Corrado L.,The Interdisciplinary Center | Mazzini L.,ogadro University | Oggioni G.D.,ogadro University | Luciano B.,The Interdisciplinary Center | And 4 more authors.
Human Genetics | Year: 2011

It has recently been suggested that short expansions of CAG repeat in the gene ATXN-2 causing SCA2 (spinocerebellar ataxia type 2) are associated with an increased risk of amyotrophic lateral sclerosis (ALS) in the populations of the USA and northern Europe. In this study, we investigated the role of ATXN-2 in Italian patients clinically diagnosed with ALS and characterized the molecular structure of ATXN-2 expansions. We assessed the size of the CAG repeat in ATXN-2 exon 1 in 232 Italian ALS patients and 395 matched controls. ATXN-2 expanded alleles containing[30 repeats have been observed in seven sporadic ALS patients (3.0%), while being absent in the controls (p = 0.00089). Four out of the seven patients had an ATXN-2 allele in the intermediate-fully pathological range: one with 32 repeats, 2 with 33 repeats and 1 with 37 repeats, accounting for 1.7% of the ALS cohort. Sequencing of expanded ([32) alleles showed that they were all interrupted with at least one CAA triplet. ATXN-2 alleles with the same length and structure have been reported in SCA2 patients with parkinsonism or in familial and sporadic Parkinson. Conversely, the phenotype of the present patients was typically ALS with no signs or symptoms of ataxia or parkinsonism. In conclusion, the findings of ATXN-2 expansions in pure ALS cases suggest that ALS may be a third phenotype (alongside ataxia/parkinsonism and pure Parkinson) associated with ATXN-2 interrupted alleles. © Springer-Verlag 2011.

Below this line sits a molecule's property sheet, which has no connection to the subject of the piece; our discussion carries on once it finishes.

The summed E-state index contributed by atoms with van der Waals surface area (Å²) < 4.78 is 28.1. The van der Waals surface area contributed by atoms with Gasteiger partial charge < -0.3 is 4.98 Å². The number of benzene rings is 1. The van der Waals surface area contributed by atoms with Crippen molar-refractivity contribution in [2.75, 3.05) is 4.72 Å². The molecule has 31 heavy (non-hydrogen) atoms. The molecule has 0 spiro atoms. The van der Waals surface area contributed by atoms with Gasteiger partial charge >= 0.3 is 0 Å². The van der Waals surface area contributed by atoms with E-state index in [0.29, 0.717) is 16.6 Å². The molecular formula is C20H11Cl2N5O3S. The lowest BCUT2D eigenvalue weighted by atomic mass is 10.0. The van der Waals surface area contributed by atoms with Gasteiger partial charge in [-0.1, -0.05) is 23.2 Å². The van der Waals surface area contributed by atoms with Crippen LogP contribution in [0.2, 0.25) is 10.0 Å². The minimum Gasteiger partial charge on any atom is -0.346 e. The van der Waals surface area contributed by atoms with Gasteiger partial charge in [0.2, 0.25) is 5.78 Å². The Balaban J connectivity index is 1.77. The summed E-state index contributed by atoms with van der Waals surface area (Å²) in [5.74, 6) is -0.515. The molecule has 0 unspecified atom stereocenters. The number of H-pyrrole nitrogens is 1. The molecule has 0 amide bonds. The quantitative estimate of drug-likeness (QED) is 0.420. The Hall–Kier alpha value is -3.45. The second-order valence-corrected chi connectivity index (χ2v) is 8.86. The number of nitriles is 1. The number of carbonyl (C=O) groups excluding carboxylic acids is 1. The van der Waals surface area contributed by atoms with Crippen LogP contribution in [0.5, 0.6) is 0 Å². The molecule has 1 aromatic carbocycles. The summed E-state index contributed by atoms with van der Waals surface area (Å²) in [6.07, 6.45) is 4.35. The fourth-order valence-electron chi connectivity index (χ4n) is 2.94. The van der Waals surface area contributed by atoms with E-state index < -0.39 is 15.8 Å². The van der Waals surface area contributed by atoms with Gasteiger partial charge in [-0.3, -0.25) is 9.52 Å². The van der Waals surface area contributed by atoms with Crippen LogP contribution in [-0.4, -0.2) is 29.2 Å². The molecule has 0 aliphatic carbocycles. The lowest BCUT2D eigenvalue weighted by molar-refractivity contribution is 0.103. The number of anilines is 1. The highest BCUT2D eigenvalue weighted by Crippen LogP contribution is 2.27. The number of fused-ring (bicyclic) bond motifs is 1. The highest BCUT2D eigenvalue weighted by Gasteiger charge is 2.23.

Discover hidden collaborations